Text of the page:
Support for Accessing Insecure Registries with Docker and Docker-Swarm Plugins: A small but necessary feature, Skopos now supports the use of Docker registries without requiring the complicated SSL setup for use with developers working with local Docker registries or in air-gapped environments (IoT, Gov’t/Military).

Visibility into Future Environment Prior to Deployment: Imagine a case where you have a specific application model and a few different environments to which you want to consider deploying that application. When you load the application in Skopos, you can specify the model and a list of various environment files you want to consider. When we load the application, we can merge the model and specific environment, substituting all the variables and sharing with you the final environment that will be deployed. This provides clear visibility into what your future deployment will look like allowing for testing and troubleshooting prior to deploy to production.

Post Deployment Application Configuration in Swarm: The swarm-exec plugin allows you to define arbitrary commands to be run inside a service container after deployment to Docker Swarm. For example, when you deploy a container you sometimes need to run a few commands within that container to get the application running (e.g., post-startup login and configuration of a web server). With this plugin you can execute such commands as part of the post-deployment steps for a service so that there is no manual work to be done to have your application up and running after deployment. Skopos will automatically add these steps to the deployment plan every time so you don’t have to remember to add them. You can download this plugin here:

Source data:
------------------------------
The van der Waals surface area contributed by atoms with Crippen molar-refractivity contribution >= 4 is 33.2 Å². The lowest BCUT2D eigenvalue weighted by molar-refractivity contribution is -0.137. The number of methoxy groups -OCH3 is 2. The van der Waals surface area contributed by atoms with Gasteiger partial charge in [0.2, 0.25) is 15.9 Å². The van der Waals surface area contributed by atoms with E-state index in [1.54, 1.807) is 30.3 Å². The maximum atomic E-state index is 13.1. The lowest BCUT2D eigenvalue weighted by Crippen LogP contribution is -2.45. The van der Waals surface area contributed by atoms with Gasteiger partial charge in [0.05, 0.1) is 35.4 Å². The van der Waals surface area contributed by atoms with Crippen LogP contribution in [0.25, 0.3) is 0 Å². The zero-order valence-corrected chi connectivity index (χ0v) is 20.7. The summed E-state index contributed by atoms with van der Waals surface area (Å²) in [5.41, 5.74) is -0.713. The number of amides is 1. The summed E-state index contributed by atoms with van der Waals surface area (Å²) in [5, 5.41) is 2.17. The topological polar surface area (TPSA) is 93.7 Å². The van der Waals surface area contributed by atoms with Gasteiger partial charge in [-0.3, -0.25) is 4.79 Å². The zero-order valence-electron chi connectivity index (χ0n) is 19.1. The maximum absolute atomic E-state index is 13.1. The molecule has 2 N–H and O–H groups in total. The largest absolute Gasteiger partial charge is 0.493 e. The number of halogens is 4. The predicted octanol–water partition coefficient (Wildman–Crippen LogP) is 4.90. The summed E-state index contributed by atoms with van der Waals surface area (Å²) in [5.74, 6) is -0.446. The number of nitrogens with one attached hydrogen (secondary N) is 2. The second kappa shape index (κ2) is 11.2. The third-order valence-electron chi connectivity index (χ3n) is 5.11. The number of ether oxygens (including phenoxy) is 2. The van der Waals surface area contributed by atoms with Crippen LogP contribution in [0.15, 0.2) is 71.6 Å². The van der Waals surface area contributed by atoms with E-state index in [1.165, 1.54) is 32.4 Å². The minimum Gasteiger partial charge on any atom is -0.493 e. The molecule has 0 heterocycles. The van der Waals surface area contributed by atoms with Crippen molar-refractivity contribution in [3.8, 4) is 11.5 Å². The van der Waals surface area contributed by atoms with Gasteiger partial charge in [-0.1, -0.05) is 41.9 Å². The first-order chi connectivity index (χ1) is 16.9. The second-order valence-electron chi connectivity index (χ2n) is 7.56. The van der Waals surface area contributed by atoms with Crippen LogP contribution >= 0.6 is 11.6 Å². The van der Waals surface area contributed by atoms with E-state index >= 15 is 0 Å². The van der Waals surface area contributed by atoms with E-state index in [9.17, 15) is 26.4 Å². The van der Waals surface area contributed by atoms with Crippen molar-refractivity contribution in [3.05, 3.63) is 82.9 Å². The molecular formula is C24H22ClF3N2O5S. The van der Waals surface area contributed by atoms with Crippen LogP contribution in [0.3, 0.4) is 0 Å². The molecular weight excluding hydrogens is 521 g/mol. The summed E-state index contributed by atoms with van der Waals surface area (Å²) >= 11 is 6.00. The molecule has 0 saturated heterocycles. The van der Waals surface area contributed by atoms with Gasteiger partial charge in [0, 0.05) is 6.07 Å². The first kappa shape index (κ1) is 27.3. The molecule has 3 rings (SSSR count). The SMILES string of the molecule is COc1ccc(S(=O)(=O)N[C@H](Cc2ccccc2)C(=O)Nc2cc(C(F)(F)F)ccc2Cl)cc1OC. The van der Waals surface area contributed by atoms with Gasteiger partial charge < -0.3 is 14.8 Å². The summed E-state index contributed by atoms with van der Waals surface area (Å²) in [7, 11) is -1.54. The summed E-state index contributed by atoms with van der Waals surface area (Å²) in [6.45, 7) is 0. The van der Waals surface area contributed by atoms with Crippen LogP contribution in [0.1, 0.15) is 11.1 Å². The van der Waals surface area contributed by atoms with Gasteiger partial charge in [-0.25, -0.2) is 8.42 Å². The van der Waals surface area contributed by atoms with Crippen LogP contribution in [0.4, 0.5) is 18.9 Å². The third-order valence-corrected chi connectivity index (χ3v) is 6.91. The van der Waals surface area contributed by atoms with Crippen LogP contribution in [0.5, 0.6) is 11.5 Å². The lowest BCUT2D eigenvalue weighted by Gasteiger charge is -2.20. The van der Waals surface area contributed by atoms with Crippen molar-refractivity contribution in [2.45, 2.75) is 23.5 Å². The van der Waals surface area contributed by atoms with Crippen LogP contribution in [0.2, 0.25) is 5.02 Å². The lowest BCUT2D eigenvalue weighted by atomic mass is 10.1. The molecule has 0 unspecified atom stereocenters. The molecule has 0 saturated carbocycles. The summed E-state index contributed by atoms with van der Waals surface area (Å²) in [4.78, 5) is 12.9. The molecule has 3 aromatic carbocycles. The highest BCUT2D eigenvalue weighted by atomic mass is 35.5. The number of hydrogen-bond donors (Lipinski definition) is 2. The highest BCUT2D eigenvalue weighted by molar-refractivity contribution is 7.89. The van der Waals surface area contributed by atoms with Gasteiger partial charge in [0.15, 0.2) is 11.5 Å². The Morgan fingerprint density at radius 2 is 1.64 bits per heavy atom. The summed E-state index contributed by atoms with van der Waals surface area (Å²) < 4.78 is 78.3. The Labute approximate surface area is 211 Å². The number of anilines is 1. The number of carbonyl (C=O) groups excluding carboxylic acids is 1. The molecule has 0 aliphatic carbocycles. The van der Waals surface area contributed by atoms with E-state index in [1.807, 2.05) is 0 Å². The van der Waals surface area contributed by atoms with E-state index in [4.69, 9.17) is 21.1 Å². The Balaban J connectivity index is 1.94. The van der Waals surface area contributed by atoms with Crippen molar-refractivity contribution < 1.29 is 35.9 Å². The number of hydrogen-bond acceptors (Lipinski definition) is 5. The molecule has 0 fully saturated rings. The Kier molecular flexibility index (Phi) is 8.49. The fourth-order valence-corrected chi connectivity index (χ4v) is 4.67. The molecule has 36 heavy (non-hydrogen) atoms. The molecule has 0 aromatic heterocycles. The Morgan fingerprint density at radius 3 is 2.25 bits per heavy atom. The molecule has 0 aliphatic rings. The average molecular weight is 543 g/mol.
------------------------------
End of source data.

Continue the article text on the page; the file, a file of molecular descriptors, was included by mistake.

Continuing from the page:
Automatic Deployment/Teardown on Branch Create/Destroy (Jenkins/CI Integration): When working with Jenkins or other CI tools, it’s a best practice to create a new deployment workflow for each branch so that each branch can be deployed for each developer. When moving to continuous deployment, this scenario becomes a nightmare for ops teams. Branches need to be deployed automatically giving each developer a ready-made sandbox and someone has to remember to take down the app when the branch is destroyed. Many times ops tries to script this out, but instead ends up becoming a bottleneck in the development process. With Jenkins (or another CI tool) and Skopos, this workflow can be automated; allowing the deployed app to appear and disappear when triggered by a developer creating/deleting a branch. Now, as soon as they create a branch, they already have a sandbox with the application running and we don’t fall into the “leaky apps” scenario since as soon as they delete a branch, Skopos removes the application as well. A Docker Compose –make or Compose -up will run the build and deploy automatically but it’s then up to you to remember to take the application down when you’re done.

Visit DockerHub to pull the latest release of Skopos and review our release notes for implementation details.  If you’re new to Skopos or have any questions, reach out to us on Gitter.